As I discussed two weeks ago, the U.S. ranks 19th in the world when it comes to Internet download speed. The fastest country is South Korea. We need to do better. The Obama administration’s applaudable goal is to have broadband in every home, school and workplace. So last month the Federal Communications Commission raised an interesting point by asking: Just what is “broadband?”
As reported on ArsTechnica.com, the computer gaming industry is not pleased with the response that AT&T filed with the FCC. It suggested that online games should be relegated to the category of being nice but not essential. “For Americans who today have no terrestrial broadband service at all,” AT&T wrote the Commission, “the pressing concern is not the ability to engage in real-time, two-way gaming, but obtaining meaningful access to the Internet’s resources and to reliable email communications and other basic tools that most of the country has come to expect as a given.”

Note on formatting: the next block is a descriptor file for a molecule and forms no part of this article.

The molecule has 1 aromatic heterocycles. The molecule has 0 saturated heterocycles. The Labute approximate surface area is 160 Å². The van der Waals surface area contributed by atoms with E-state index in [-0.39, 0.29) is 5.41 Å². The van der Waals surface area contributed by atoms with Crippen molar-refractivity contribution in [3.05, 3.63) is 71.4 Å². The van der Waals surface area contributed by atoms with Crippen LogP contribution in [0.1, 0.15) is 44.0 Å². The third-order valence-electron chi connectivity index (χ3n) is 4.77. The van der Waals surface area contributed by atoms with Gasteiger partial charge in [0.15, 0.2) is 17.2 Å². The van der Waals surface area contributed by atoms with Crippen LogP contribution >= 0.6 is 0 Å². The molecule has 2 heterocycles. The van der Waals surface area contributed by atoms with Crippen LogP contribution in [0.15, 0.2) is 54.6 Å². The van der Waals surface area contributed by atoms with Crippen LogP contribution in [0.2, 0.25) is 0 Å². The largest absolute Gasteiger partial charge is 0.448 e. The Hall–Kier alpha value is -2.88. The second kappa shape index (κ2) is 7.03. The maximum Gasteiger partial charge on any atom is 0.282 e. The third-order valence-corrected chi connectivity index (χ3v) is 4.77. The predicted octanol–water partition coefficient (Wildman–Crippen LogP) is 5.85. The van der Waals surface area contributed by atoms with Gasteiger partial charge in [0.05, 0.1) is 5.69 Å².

This did not sit well with the Entertainment Software Association. Online video games “are no less important to the future of the Internet than email and web browsing were to the past and are today,” a senior ESA representative told the Commission on Wednesday.
They’re used for employee training and in schools, he noted. “Online video games are a meaningful part of our participative culture. They remove geographic barriers, connecting people from across the country and around the world. They teach cooperation, cultivate leadership skills, and empower users to express their creativity.”
Google’s submission took the most sensible approach. “Ultimately what interests us about broadband is not what it is, but what it enables,” the search engine giant wrote to the Commission. Broadband should be defined at speeds “that enable full utilization of broadband services and applications.” The connections should be “sufficiently robust” enough to let users “receive, generate and interact with voice, data, graphics and video, which will enable users to receive the maximum value of broadband.”
Google’s dream definition of broadband? “A high-quality, ‘always on,’ packet switched, technology-neutral, high speed communications transmission platform,” the company suggests. “This platform further should allow users to harness the Internet, access and upload content, and otherwise engage in high-speed two-way connectivity and interactivity.”